How to search your virtualenv for mystery error messages

Now, look here… (generated by Stable Diffusion)

Sometimes error reporting loses details, and you don’t know where an error message comes from. In such cases, I have often found that the fastest way to track down the source is to search through the project and its virtualenv.

ripgrep is the best tool for such seaches. It’s a much-much faster version of classic grep, with bonus features.

In this post we’ll look at how to search your virtualenv with ripgrep, a real life example, and how to do the same with plain grep.

An Ansible eggsample

A few months ago, I was debugging an issue where Ansible would quit with a mysterious message, and no other details:

ERROR! A worker was found in a dead state


In order to find where in Ansible this message was triggered, I ripgrepped for it:

$ rg -uu -tpy 'ERROR! A worker was found in a dead state'

…but unfortunately this first search turned up zero results.

I figured the ERROR! part may be part of a generic error message display function, so I dropped that for a second search:

$ rg -uu -tpy 'A worker was found in a dead state'
837:                raise AnsibleError("A worker was found in a dead state")
863:                raise AnsibleError("A worker was found in a dead state")

Aha! From these results, I could dig in to the issue further. In this case I temporarily modified Ansible’s code to display more information.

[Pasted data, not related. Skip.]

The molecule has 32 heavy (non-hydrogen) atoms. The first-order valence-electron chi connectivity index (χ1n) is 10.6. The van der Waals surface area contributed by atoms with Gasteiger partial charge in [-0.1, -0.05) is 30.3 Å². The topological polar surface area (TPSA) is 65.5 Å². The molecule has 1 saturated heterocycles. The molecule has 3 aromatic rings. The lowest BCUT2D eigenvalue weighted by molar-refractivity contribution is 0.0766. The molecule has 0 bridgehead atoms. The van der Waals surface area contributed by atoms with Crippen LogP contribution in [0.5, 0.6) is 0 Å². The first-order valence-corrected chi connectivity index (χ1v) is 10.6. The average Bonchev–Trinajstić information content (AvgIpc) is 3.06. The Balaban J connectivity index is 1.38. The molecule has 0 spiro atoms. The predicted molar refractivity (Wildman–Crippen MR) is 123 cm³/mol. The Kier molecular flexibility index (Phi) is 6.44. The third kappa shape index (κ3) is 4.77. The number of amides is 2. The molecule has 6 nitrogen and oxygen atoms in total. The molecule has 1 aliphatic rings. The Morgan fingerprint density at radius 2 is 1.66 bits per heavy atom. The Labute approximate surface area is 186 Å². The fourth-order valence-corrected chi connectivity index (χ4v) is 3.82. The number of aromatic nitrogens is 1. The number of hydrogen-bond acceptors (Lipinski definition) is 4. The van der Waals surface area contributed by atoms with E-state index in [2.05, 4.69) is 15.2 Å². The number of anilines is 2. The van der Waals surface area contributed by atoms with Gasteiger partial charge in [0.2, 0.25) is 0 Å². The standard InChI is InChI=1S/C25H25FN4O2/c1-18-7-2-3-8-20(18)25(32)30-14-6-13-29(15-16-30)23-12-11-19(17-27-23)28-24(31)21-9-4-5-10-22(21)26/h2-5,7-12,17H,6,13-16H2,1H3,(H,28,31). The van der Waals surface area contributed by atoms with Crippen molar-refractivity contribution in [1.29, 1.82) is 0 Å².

In general, if your first searsch has no matches, try searching for just a part of the error message. Error logging often adds prefixes or suffixes, and message strings in code can be broken across multiple lines.

Alternatively with grep -r

If you can’t use ripgrep, plain old grep works as well. It doesn’t have any default filtering, so to search all files in the current directory, run it with -r for recursive:

$ grep -r 'Error message'

To filter to just .py files:

$ grep -r --include '*.py' 'Error message'

And if your virtualenv doesn’t live within your project, you can again specify multiple paths:

$ grep -r --include '*.py' 'Error message' . ~/.virtualenvs/example

Allllrighty then.

Beware that grep is much slower than ripgrep. On my machine, ripgrep is nearly ten times faster for an equivalent search.


For another example, see Anže Pečar’s blog post on searching through his virtualenv for vendored copies of six.

May your debugging adventures be fun and no longer than necessary,


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